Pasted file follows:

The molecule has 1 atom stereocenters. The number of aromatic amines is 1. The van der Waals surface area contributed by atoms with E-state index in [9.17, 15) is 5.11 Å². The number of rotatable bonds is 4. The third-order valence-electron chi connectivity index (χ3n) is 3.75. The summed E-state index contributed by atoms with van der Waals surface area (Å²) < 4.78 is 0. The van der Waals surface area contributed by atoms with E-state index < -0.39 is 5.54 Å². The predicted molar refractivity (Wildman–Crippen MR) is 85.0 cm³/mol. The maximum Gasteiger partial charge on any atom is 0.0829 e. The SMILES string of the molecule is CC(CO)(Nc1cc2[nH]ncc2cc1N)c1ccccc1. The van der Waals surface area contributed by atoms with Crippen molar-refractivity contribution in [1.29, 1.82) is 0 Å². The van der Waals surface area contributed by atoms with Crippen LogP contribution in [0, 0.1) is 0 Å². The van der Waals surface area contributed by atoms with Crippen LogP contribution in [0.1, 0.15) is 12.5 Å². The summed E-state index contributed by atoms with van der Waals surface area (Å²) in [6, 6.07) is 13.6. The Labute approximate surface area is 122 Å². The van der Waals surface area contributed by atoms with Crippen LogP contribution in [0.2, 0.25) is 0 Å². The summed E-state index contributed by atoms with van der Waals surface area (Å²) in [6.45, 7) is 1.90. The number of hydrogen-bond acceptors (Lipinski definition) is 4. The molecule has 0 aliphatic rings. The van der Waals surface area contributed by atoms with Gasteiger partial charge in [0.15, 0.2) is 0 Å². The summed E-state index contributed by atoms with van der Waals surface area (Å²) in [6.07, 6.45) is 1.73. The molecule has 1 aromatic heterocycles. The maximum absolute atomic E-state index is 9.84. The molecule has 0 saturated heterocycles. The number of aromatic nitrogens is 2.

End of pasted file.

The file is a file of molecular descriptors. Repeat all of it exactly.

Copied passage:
The molecule has 1 atom stereocenters. The number of aromatic amines is 1. The van der Waals surface area contributed by atoms with E-state index in [9.17, 15) is 5.11 Å². The number of rotatable bonds is 4. The third-order valence-electron chi connectivity index (χ3n) is 3.75. The summed E-state index contributed by atoms with van der Waals surface area (Å²) < 4.78 is 0. The van der Waals surface area contributed by atoms with E-state index < -0.39 is 5.54 Å². The predicted molar refractivity (Wildman–Crippen MR) is 85.0 cm³/mol. The maximum Gasteiger partial charge on any atom is 0.0829 e. The SMILES string of the molecule is CC(CO)(Nc1cc2[nH]ncc2cc1N)c1ccccc1. The van der Waals surface area contributed by atoms with Crippen molar-refractivity contribution in [1.29, 1.82) is 0 Å². The van der Waals surface area contributed by atoms with Crippen LogP contribution in [0, 0.1) is 0 Å². The van der Waals surface area contributed by atoms with Crippen LogP contribution in [0.1, 0.15) is 12.5 Å². The summed E-state index contributed by atoms with van der Waals surface area (Å²) in [6, 6.07) is 13.6. The Labute approximate surface area is 122 Å². The van der Waals surface area contributed by atoms with Crippen LogP contribution in [0.2, 0.25) is 0 Å². The summed E-state index contributed by atoms with van der Waals surface area (Å²) in [6.45, 7) is 1.90. The number of hydrogen-bond acceptors (Lipinski definition) is 4. The molecule has 0 aliphatic rings. The van der Waals surface area contributed by atoms with Gasteiger partial charge in [0.15, 0.2) is 0 Å². The summed E-state index contributed by atoms with van der Waals surface area (Å²) in [6.07, 6.45) is 1.73. The molecule has 1 aromatic heterocycles. The maximum absolute atomic E-state index is 9.84. The molecule has 0 saturated heterocycles. The number of aromatic nitrogens is 2.